Elijah's Intermezzo

Elijah's Intermezzo Type: Oil
Dimensions: Width/Height (in inches) 60/48
Year: 2011

This painting attempts to visualize the defining elements and actions in the life of the great and penultimately mysterious Prophet, Elijah HaTishbi who lived in the Kingdom of Israel in the ninth century BCE. He first appears unannounced, seemingly coming out of nowhere. He last appears and simultaneously disappears into the nowhere-ness/ somewhere-ness of heaven.

Hence, his life in many ways is an intermezzo, an interlude; between heaven and earth, between matter and energy, between being and nothingness, between somewhere and nowhere. Elijah apprehends God via his mind's inner ear (not via sight, touch, vibration or olfaction) in an analogously mysterious in-between-ness, as residing betwixt and between the underlying interstices of nature's elements, somewhere between, but not within, earthquakes, whirlwinds, and fire. Elijah's epiphany is that although all of nature's elements are God's powerful poetic manifestations, they nevertheless do not constitute his attributes. These divine elemental manifestations are recurrent thematic symbols employed throughout the Elijah story and will be discussed further below.

The name Elijah, in Hebrew "Elyahu" ("ALYHV") can be interpreted as a compound contraction of the words "ELY" and "YAHU" with the middle Hebrew letter "yud" ("Y") being incorporated intermezzo as both the last letter of the first word, and the first letter of the last word), meaning "Yahu" ("Yehova") is "MY God (possessive)".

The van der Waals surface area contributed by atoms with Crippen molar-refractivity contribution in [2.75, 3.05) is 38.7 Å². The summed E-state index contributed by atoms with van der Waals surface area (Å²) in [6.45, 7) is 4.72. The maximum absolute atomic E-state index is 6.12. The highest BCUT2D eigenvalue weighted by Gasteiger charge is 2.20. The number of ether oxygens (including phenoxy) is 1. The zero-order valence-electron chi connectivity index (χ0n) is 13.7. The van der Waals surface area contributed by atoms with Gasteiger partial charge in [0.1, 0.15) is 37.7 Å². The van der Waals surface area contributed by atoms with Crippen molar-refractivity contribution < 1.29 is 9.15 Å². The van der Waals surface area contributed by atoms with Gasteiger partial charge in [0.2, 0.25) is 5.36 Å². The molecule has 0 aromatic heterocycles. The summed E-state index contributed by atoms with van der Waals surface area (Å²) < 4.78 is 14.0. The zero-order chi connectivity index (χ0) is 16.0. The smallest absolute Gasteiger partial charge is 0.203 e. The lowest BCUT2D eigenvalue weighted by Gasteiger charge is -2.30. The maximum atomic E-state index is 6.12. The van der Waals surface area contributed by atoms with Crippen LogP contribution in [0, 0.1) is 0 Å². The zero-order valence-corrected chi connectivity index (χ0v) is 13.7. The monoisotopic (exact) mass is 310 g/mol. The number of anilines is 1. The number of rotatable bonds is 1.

Alternatively if the Yud (Y) is only used once, the name can be broken down simply into "EL Yahu"; "God is Yahu (Yehova)". Elijah's name thus becomes a statement of fact, or a proclamation that God (El), period, is Yehovah (Yahu), period. This proclamation is in contradistinction to the statement, God is Baal, or if transformed into an analogous name, ELYBaal. It is Baal who is the true God's, YAHU's, arch rival and nemesis of this story. El YAHU (Elijah) proudly picks up YAHU's mantle (literally: to be discussed below) as his name clearly implies.

Elijah is introduced by the name "Elijah HaTishbi (the settler), metoshvey (of the settlement of) "Gilead" (spelled "GLAD" in Hebrew). Later on in the text he is referred to simply as Elijah HaTishbi (e.g. Kings II, 1:8), and throughout Jewish literature he is referred to as either Elijah Ha Tishbi, or "Tishbi", for short, or simply "Elijah the Prophet". These appellations are very different from that of the three major and twelve later prophets in Tanach (the Hebrew Bible) all of whom are identified by their first name followed by their patronymic i.e. name of prophet, son of the name of the father e.g. Isaiah son of Amoz, Jeremiah son of Hilkiah etc.